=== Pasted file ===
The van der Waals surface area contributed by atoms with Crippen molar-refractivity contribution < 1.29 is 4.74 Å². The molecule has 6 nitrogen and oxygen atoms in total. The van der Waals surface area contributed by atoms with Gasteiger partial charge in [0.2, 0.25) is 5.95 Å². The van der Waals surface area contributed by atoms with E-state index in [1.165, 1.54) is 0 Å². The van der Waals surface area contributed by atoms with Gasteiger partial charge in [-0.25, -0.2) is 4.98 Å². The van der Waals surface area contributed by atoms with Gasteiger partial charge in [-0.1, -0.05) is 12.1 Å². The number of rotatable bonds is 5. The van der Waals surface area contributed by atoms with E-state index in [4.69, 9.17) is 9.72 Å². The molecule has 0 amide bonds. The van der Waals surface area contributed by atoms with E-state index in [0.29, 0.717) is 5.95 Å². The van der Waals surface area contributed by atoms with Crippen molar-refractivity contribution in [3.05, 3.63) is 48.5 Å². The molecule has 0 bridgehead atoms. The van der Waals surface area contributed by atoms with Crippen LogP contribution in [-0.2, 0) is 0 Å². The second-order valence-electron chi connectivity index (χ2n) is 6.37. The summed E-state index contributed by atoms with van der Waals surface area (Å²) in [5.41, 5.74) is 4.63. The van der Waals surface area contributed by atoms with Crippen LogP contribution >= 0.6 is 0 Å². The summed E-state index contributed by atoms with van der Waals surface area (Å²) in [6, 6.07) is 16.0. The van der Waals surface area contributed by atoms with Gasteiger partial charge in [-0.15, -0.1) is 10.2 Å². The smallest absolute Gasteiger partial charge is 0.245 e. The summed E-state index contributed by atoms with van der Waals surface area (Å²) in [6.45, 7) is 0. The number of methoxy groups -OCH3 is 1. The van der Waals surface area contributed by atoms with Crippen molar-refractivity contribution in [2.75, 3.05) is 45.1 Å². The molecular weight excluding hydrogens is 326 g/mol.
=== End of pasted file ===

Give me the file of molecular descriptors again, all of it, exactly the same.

The van der Waals surface area contributed by atoms with Crippen molar-refractivity contribution < 1.29 is 4.74 Å². The molecule has 6 nitrogen and oxygen atoms in total. The van der Waals surface area contributed by atoms with Gasteiger partial charge in [0.2, 0.25) is 5.95 Å². The van der Waals surface area contributed by atoms with E-state index in [1.165, 1.54) is 0 Å². The van der Waals surface area contributed by atoms with Gasteiger partial charge in [-0.25, -0.2) is 4.98 Å². The van der Waals surface area contributed by atoms with Gasteiger partial charge in [-0.1, -0.05) is 12.1 Å². The number of rotatable bonds is 5. The van der Waals surface area contributed by atoms with E-state index in [4.69, 9.17) is 9.72 Å². The molecule has 0 amide bonds. The van der Waals surface area contributed by atoms with E-state index in [0.29, 0.717) is 5.95 Å². The van der Waals surface area contributed by atoms with Crippen molar-refractivity contribution in [3.05, 3.63) is 48.5 Å². The molecule has 0 bridgehead atoms. The van der Waals surface area contributed by atoms with Crippen LogP contribution in [-0.2, 0) is 0 Å². The second-order valence-electron chi connectivity index (χ2n) is 6.37. The summed E-state index contributed by atoms with van der Waals surface area (Å²) in [5.41, 5.74) is 4.63. The van der Waals surface area contributed by atoms with Crippen LogP contribution >= 0.6 is 0 Å². The summed E-state index contributed by atoms with van der Waals surface area (Å²) in [6, 6.07) is 16.0. The van der Waals surface area contributed by atoms with Gasteiger partial charge in [-0.15, -0.1) is 10.2 Å². The smallest absolute Gasteiger partial charge is 0.245 e. The summed E-state index contributed by atoms with van der Waals surface area (Å²) in [6.45, 7) is 0. The number of methoxy groups -OCH3 is 1. The van der Waals surface area contributed by atoms with Crippen molar-refractivity contribution in [2.75, 3.05) is 45.1 Å². The molecular weight excluding hydrogens is 326 g/mol.